When new parents-to-be come and interview me to be their child’s pediatrician, nearly all ask my thoughts about antibiotic use. I certainly understand the question as most parents (but not all) prefer their children don’t receive antibiotics if they are not needed. And I certainly agree-- my typical response to parents is something along the lines of, “I will use them if I feel they are necessary,” but I will make sure that I explain to the parents why I feel they are necessary.
You see, I always want parents to understand why we are doing or not doing something. When we educate parents on our thought process, it is obviously ultimately better for our children. And yes, it makes my job as the pediatrician a tad bit easier.
So over the years, there has been great concern on the overuse of antibiotic use in the pediatric population. Fortunately, as greater physician education and more specific guidelines have been released as to when antibiotics should be used in the pediatric population (e.g. with regard to ear infections, sinus infections), research has shown a decline in antibiotic use in the pediatric population. But a new research study to be published in next month’s journal of Pediatrics
is now indicating that the decline in antibiotic use we have seen over recent years may be leveling off now, and I find that concerning. Because the more we use antibiotics, the more we encourage resistant bacteria, which make them harder to treat effectively in the future. This also leads to an increased number of those having side effects to these antibiotics.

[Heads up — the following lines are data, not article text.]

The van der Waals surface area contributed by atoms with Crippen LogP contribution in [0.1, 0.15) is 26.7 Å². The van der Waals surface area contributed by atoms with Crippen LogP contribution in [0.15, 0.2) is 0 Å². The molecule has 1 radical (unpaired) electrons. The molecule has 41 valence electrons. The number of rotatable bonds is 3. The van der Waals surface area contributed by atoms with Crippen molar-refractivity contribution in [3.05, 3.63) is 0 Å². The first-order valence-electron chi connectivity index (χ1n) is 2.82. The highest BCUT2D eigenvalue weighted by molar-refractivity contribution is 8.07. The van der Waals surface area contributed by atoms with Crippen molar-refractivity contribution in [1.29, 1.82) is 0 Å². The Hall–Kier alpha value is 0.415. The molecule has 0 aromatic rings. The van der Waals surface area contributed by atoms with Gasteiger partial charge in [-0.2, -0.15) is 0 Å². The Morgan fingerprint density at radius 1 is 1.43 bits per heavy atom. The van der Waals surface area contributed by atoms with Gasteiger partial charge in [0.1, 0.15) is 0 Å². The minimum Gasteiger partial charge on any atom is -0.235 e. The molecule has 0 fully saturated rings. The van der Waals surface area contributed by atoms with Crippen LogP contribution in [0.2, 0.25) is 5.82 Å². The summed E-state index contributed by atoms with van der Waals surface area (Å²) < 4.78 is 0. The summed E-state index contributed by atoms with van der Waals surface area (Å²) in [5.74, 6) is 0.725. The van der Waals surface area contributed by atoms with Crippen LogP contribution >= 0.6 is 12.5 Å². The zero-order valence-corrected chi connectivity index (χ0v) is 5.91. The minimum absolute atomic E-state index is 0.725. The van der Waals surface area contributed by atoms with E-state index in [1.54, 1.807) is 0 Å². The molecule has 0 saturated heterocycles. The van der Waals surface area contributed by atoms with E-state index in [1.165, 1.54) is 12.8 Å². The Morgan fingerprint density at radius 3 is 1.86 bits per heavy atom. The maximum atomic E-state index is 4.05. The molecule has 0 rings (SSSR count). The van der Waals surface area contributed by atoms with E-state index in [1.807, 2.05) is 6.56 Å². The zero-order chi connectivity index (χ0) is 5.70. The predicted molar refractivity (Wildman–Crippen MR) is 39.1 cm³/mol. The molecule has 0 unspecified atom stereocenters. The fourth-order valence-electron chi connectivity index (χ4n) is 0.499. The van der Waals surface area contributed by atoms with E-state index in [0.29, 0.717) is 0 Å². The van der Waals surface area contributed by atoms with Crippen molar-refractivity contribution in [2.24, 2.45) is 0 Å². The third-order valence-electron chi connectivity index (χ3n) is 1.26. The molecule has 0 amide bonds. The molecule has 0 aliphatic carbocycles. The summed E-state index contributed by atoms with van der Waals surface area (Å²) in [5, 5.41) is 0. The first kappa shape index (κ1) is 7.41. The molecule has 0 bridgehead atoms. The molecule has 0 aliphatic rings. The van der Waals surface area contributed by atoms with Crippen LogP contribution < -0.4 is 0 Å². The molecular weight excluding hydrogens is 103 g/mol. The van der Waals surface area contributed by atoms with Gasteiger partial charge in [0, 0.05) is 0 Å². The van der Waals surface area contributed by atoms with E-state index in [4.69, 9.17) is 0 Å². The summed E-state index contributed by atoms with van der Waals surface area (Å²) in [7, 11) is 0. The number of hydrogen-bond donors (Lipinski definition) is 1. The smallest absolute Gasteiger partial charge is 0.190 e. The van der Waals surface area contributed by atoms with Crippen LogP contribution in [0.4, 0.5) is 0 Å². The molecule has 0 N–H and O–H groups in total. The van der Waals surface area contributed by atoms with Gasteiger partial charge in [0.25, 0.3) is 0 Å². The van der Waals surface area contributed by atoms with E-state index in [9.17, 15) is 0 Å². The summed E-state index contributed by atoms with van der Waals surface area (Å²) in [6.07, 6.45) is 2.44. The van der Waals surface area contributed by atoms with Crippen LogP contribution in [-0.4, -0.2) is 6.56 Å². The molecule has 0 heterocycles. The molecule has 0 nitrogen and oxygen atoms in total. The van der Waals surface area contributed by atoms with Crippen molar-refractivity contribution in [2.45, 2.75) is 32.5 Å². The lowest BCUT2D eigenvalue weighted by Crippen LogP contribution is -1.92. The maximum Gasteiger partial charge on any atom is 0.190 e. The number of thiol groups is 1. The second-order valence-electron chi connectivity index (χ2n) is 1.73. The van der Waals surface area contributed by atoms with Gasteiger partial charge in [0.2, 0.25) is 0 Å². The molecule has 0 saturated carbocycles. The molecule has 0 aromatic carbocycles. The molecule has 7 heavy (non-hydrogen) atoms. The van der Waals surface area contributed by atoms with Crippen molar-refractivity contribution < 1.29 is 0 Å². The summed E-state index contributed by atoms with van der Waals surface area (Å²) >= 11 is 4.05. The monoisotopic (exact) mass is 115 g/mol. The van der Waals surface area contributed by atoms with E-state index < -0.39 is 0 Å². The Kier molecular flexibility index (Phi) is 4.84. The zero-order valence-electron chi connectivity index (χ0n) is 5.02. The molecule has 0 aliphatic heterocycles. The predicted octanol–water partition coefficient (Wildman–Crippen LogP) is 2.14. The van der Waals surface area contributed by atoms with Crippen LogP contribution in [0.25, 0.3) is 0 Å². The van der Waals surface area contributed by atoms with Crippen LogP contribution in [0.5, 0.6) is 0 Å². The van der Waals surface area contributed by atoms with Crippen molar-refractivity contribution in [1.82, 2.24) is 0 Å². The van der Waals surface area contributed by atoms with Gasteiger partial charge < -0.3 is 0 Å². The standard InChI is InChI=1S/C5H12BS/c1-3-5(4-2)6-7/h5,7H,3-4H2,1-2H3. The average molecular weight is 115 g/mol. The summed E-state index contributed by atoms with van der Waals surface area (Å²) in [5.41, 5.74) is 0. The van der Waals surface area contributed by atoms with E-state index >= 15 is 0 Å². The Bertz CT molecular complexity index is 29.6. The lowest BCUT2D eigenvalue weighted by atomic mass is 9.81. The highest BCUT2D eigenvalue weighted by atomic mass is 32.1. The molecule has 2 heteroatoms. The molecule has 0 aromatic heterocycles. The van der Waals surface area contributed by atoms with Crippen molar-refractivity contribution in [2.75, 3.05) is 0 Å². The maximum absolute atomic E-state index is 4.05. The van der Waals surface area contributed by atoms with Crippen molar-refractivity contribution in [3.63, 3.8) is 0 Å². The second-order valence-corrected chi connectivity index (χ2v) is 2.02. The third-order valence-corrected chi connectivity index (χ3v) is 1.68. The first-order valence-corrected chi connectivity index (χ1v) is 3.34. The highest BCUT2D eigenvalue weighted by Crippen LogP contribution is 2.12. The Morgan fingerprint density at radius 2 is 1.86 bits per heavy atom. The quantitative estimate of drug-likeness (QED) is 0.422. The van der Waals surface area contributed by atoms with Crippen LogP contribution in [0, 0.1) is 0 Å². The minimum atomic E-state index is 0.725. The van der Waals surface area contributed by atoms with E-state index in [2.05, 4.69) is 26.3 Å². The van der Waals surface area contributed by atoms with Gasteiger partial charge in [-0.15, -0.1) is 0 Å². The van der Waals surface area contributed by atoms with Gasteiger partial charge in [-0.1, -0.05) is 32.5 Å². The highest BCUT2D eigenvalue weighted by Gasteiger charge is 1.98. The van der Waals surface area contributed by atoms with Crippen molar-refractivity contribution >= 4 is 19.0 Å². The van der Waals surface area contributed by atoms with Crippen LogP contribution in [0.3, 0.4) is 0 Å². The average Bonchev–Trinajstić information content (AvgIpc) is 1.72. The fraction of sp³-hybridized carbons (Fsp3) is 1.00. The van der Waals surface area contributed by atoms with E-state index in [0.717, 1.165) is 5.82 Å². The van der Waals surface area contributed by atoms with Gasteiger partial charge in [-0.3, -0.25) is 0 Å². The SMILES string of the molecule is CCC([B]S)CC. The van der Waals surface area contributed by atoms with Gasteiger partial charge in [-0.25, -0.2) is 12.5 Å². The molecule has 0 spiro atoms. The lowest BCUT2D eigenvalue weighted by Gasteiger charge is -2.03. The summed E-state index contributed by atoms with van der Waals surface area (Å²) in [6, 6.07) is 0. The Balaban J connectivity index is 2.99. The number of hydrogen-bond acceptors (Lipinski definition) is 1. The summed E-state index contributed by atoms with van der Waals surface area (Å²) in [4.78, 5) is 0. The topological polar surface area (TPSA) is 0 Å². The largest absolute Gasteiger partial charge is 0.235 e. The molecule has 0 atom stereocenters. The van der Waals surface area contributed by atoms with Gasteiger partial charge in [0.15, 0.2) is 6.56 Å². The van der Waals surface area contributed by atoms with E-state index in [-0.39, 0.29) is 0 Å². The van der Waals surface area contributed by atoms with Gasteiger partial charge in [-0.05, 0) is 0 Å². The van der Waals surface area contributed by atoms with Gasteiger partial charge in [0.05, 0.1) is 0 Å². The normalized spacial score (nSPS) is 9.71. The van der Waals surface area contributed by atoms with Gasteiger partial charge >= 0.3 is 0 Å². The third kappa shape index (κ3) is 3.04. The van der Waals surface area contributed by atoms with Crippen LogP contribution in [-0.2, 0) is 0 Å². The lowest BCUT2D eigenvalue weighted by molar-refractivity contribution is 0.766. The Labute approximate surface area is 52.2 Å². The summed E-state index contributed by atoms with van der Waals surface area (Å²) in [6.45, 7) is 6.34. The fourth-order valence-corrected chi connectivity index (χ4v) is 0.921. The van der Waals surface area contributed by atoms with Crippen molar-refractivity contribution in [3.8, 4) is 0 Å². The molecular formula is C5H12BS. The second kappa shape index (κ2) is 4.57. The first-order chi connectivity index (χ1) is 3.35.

And so what the researchers found was that over a 10-year period there was a nice decline from the early part of the last decade and heading on throughout the decade, but by the end there was a plateau in that decline. Now some might say this leveling off may be due to the fact we are now only using antibiotics when necessary in the pediatric population but my instinct says otherwise and we (as physicians) are still using antibiotics unnecessarily and need to try harder to adhere to good practicing techniques.
So for parents reading this, if you don’t understand why an antibiotic is not being prescribed for your ill child, ask your child’s pediatrician to clarify things
because education is so very important.
And I’m sure many of you are wondering about the adult population and antibiotic use. Although that may not be my area of expertise, I would be very surprised there is not an overuse of antibiotics in that population as well. But I will save that conversation for my colleagues to discuss.
- Dr. Jeremy
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